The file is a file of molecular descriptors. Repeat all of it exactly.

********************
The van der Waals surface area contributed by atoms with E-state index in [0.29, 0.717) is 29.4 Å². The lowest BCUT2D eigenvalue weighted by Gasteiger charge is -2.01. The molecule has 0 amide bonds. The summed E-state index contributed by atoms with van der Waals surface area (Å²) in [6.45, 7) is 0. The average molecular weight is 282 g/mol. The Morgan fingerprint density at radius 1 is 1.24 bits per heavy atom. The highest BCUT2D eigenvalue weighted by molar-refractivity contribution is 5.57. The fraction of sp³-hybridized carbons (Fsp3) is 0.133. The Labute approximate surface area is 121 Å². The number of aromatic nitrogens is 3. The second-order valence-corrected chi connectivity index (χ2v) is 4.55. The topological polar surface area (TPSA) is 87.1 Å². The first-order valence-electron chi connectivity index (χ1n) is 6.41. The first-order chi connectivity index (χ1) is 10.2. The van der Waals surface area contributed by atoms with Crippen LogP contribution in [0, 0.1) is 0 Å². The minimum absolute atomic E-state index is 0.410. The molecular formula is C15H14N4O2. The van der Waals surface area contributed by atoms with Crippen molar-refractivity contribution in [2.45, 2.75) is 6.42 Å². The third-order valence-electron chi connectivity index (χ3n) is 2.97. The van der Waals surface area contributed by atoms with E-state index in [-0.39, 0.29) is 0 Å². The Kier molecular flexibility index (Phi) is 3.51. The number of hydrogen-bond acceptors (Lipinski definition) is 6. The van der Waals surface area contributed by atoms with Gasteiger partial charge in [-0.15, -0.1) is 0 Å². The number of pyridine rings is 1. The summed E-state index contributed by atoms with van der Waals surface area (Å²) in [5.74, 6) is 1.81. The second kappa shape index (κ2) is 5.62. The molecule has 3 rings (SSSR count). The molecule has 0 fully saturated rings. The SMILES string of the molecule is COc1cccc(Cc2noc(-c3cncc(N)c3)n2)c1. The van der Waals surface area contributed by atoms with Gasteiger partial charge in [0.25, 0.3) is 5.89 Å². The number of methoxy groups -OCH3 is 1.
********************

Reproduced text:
The van der Waals surface area contributed by atoms with E-state index in [0.29, 0.717) is 29.4 Å². The lowest BCUT2D eigenvalue weighted by Gasteiger charge is -2.01. The molecule has 0 amide bonds. The summed E-state index contributed by atoms with van der Waals surface area (Å²) in [6.45, 7) is 0. The average molecular weight is 282 g/mol. The Morgan fingerprint density at radius 1 is 1.24 bits per heavy atom. The highest BCUT2D eigenvalue weighted by molar-refractivity contribution is 5.57. The fraction of sp³-hybridized carbons (Fsp3) is 0.133. The Labute approximate surface area is 121 Å². The number of aromatic nitrogens is 3. The second-order valence-corrected chi connectivity index (χ2v) is 4.55. The topological polar surface area (TPSA) is 87.1 Å². The first-order valence-electron chi connectivity index (χ1n) is 6.41. The first-order chi connectivity index (χ1) is 10.2. The van der Waals surface area contributed by atoms with Crippen LogP contribution in [0, 0.1) is 0 Å². The minimum absolute atomic E-state index is 0.410. The molecular formula is C15H14N4O2. The van der Waals surface area contributed by atoms with Crippen molar-refractivity contribution in [2.45, 2.75) is 6.42 Å². The third-order valence-electron chi connectivity index (χ3n) is 2.97. The van der Waals surface area contributed by atoms with E-state index in [-0.39, 0.29) is 0 Å². The Kier molecular flexibility index (Phi) is 3.51. The number of hydrogen-bond acceptors (Lipinski definition) is 6. The van der Waals surface area contributed by atoms with Gasteiger partial charge in [-0.15, -0.1) is 0 Å². The number of pyridine rings is 1. The summed E-state index contributed by atoms with van der Waals surface area (Å²) in [5.74, 6) is 1.81. The second kappa shape index (κ2) is 5.62. The molecule has 3 rings (SSSR count). The molecule has 0 fully saturated rings. The SMILES string of the molecule is COc1cccc(Cc2noc(-c3cncc(N)c3)n2)c1. The van der Waals surface area contributed by atoms with Gasteiger partial charge in [0.25, 0.3) is 5.89 Å². The number of methoxy groups -OCH3 is 1.